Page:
Samsung thinks your tablet is too small. So the company is announcing the Galaxy Tab S8 Ultra, a slim tablet with a massive 14.6-inch screen. The $1,099.99 Tab S8 Ultra sits at the top of the Tab S8 line, which includes the more pedestrian-sized Tab S8 and Tab S8 Plus, successors to the Tab S7 models from 2020.
The Tab S8 Ultra takes the same approach that Samsung has used with its smartphones bearing the Ultra name. It’s bigger and more feature-packed than the other models in the lineup. Its 14.6-inch screen is an OLED panel with a 120Hz refresh rate and a 2,960 x 1,848 resolution. It has up to 16GB of RAM, 512GB of storage, two front-facing cameras, and Qualcomm’s latest Snapdragon Gen 1 chip, the same processor that’s in the new S22 line of phones.
The star of the show is certainly the screen, which is big, bright, and color-rich, just like you’d expect from an OLED panel. It’s the kind of screen you just want to watch movies on forever. We haven’t been able to test it side-by-side with the Mini LED screen on Apple’s 12.9-inch iPad Pro, but it’s a safe bet it’s a close comparison. The Ultra’s new screen is 20 percent larger than the 12.4-inch screen on the Tab S7 Plus and Tab S8 Plus and bigger than the biggest screen you can get on an iPad.
The two front-facing cameras (a standard wide and an ultrawide, both 12 megapixels) are housed in a notch that slightly dips into the screen’s real estate, but it’s the kind of thing that is easily forgotten once you start using the device. Samsung has added some Apple-esque auto-framing features to the camera, which try to keep you centered in the frame on video calls. It also has the ability to blur the background on calls, and there’s a three-way microphone with three different types of noise cancelation for clear audio.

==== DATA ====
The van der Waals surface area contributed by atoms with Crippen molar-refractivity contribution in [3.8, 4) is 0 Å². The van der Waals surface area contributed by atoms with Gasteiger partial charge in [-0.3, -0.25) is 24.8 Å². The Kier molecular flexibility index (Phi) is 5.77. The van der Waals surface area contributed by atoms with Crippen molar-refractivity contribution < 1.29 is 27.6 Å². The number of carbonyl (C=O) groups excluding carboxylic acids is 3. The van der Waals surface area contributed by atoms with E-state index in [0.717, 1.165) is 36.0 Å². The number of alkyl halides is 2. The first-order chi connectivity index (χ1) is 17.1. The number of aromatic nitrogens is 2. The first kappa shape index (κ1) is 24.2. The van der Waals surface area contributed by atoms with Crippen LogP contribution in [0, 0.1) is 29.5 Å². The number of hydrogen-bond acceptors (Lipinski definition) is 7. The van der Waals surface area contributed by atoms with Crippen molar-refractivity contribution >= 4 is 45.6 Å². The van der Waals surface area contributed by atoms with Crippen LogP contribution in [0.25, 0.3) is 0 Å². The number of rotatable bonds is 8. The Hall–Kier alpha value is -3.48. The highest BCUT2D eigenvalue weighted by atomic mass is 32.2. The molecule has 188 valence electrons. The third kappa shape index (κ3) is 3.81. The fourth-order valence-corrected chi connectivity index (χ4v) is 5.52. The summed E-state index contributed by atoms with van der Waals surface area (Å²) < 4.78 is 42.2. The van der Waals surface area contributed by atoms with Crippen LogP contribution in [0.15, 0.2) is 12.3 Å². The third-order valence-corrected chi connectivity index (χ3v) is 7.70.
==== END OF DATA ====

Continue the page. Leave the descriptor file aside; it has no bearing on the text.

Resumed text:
At 1.6 pounds, almost 13 inches across, and over 8 inches tall, the Tab S8 Ultra is closer in size and weight to a Microsoft Surface Pro than what most people would consider a tablet. Despite its size, Samsung claims that the Ultra is 40 percent less prone to bending than the Tab S7, and its aluminum is 30 percent more scratch resistant. It’s impressive to be holding such a big screen in your hands, but it’s hard to see how useful the Ultra will be as an actual tablet and not parked in a keyboard case on a desk. Samsung is including an S Pen stylus in the box with all of the Tab S8 models, but a keyboard case will cost extra. (Those that place preorders will get the keyboard case for free as a perk.)
Its usefulness as a laptop replacement is tempered by the fact that it’s still running Android 12 and not a more desktop-focused operating system. Samsung does have its Dex feature, which provides a desktop-like environment with windowed apps, a taskbar, and other features when you’ve got the tablet docked to a keyboard. Samsung also says it has improved the multi-window mode that lets you split the screen among three different apps and adjust the size of each window, a trick pulled from the Galaxy Fold 3’s software. But at the end of the day, you’ll still be working in Android apps, which are rarely optimized for smaller tablets, much less something this large.
Other new Dex features include the ability to work in portrait orientation and make the tablet a wireless touchscreen monitor for a paired PC or phone. You can even drag and drop files between the devices, similar to Apple’s Universal Control feature between Macs and iPads.
The other two tablets in the lineup, the $699.99 Tab S8 and $899.99 Tab S8 Plus, are more direct replacements for their Tab S7 predecessors. The standard Tab S8 has an 11-inch, 120Hz LCD screen, while the Tab S8 Plus has a 12.4-inch 120Hz OLED panel. Both have the Snapdragon 8 Gen 1 processor, four Dolby Atmos speakers, 8GB of RAM, up to 256GB of storage, and a single 12-megapixel ultrawide front camera. All of the Tab S8 models have Wi-Fi 6E and Bluetooth 5.2, but only the Tab S8 Plus will be available with optional 5G cellular connectivity.
Samsung has been making Android tablets for a long time, despite the lackluster support from Google and general dearth of third-party apps available for them. Hardware is rarely the problem with a Samsung tablet, and it’s unlikely to be the issue this time around, either. But while the Tab S8 Ultra and its siblings pack impressive spec sheets, the experience of using them is going to come down to the software, and Samsung doesn’t have a great track record there. We’ll have to see if the company has managed to fix the wrongs from the Tab S7 line and can justify the Tab S8 models’ hefty price tags when we’re able to review production versions of them.